NEW YORK • As Forever 21's botched international expansion morphed into a money-loser, its owners turned to a funding source less likely to say no: their own children.
The American fast-fashion retailer's founders Chang Jin Sook and Chang Do Won borrowed US$10 million (S$13.8 million) in 2015 from the trusts for their adult daughters, Ms Linda Chang and Ms Esther Chang, paying them 2 per cent interest.
Now, the daughters are named as unsecured creditors of their parents' company in filings on Monday with Forever 21's bankruptcy.
Details of the family loans provide a glimpse into the workings of a company that, despite its size and profile, has operated in near-total privacy, even as its sales by 2014 topped US$4 billion.
The documents did not specify how large the trust funds were or how big a portion of the funds were drained by the loans.
Los Angeles-based Forever 21's representatives did not immediately respond to a request for comment.
The loans coincided with an ill-fated expansion that featured the launch of more than 200 stores globally between 2005 and 2015.
The project had been championed by Mr Chang Do Won, Forever 21's chief executive officer.
But the new stores were too expensive and too big to stock, with many exceeding 35,000 sq ft, according to court papers. That strained Forever 21's supply chain, and the brand's skimpy Southern California aesthetic failed to resonate abroad, especially in Asia.
By the tail end of the expansion, the new stores were reporting earnings that were down 137 per cent, according to court documents.
They "undermined Forever 21's ability to nimbly bring inventory to market and, by extension, hurt its worldwide profitability while distracting the management team", the company said.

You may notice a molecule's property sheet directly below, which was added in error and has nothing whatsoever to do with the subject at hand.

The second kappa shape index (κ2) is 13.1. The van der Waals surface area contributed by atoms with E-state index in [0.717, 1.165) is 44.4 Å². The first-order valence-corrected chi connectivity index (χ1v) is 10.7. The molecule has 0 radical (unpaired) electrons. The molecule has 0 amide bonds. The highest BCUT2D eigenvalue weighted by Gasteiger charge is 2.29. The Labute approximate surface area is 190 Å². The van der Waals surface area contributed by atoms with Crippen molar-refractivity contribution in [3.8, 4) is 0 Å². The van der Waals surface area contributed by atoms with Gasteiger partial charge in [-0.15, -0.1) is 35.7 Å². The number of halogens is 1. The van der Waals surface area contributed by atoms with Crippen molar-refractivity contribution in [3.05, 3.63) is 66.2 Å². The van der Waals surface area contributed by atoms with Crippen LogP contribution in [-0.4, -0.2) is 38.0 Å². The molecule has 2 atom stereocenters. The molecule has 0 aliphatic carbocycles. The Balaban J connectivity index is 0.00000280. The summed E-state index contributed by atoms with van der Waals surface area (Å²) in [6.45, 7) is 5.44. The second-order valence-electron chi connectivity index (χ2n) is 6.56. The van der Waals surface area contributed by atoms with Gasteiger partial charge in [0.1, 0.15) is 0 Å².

It was under this strain that Forever 21 tapped its founding family for a lifeline.
Mr Chang drew up loan agreements in January 2015 that included US$10 million from his own accounts and US$5 million from each of his daughters, the filings show.
The loans were not the daughters' first foray into the family business. They grew up spending summers and holidays "wielding price-tag guns in warehouses" and both took roles at the company after attending Ivy League universities, according to court documents.
Ms Esther Chang graduated from Cornell University with a degree in fashion and merchandising and, at age 24 in 2011, was head of the company's visual display team.
Ms Linda Chang got an undergraduate business degree from the University of Pennsylvania and started leading the marketing department at age 27 a decade ago.
Today, she sits on Forever 21's board and is executive vice-president, while Ms Esther Chang is vice-president of merchandising.
Together, the sisters in 2017 launched lifestyle brand Riley Rose to serve as a beauty and wellness complement to Forever 21's fashion offerings.
As part of the bankruptcy, the company will curtail a planned expansion of the brand by seeking to cancel leases on nine unopened Riley Rose shops.